A research study that followed 60 vertigo patients from ages 12 to 73, found that 56 of them had experienced some sort of head trauma. The injuries all varied in extremity, from a minor slip to a major car accident. Upper cervical chiropractors are well aware of the fragile state the spine can be placed in from minor or major impacts. Due to the frequent use of these upper two vertebrae, the slightest misalignment, over time, can produce dramatic issues such as vertigo.
Most importantly to know is that of the 60 patients studied, 100% of them experienced some kind of relief, and 80% were completely free of all vertigo symptoms after receiving upper cervical chiropractic care. These were patients who had tried every alternative care option and did not find satisfactory results. If this is you, consider an upper cervical care chiropractor to bring you gentle and calculated care, specific to the area of the body so vital for healthy connection between the inner ear and the brain. Restoring this connection significantly diminishes and can even eliminate vertigo symptoms.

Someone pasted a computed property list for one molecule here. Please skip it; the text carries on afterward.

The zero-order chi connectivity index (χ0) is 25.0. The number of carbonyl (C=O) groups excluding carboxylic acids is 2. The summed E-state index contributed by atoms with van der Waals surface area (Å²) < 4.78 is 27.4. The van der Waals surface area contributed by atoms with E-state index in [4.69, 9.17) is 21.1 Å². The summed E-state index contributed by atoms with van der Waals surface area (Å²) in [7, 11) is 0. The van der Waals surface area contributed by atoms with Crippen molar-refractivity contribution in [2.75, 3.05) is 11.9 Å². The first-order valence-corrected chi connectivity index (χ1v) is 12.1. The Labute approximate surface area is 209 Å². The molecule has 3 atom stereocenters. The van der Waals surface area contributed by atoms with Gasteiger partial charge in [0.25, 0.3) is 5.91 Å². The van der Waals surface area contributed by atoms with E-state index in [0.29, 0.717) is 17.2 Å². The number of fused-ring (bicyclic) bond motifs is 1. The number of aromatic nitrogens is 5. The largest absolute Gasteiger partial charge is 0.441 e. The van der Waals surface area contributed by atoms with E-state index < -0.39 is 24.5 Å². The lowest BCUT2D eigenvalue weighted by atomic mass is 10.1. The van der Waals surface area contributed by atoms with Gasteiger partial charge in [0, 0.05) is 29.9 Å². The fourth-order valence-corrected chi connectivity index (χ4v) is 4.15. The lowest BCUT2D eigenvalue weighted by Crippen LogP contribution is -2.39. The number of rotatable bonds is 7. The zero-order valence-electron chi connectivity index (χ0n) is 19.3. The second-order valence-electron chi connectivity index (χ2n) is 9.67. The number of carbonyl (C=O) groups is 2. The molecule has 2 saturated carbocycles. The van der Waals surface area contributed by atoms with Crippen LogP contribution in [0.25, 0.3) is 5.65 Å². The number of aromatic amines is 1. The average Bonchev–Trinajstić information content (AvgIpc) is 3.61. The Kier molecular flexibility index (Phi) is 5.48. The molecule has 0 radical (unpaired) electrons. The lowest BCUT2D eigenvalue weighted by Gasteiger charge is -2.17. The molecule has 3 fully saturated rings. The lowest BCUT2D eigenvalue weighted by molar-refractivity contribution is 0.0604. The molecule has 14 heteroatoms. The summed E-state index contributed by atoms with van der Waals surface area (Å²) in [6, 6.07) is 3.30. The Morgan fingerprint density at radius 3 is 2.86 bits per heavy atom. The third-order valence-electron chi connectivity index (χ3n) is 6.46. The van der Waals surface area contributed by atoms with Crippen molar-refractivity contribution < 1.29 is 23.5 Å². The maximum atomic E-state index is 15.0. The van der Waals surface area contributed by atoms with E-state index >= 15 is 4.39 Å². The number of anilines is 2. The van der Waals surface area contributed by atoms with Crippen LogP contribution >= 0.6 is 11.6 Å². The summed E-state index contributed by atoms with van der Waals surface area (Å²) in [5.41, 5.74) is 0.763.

Elster E, Sixty Patients With Chronic Vertigo Undergoing Upper Cervical Chiropractic Care to Correct Vertebral Subluxation: A Retrospective Analysis. J Vert Sublux Res 2006; Nov 8:1-9.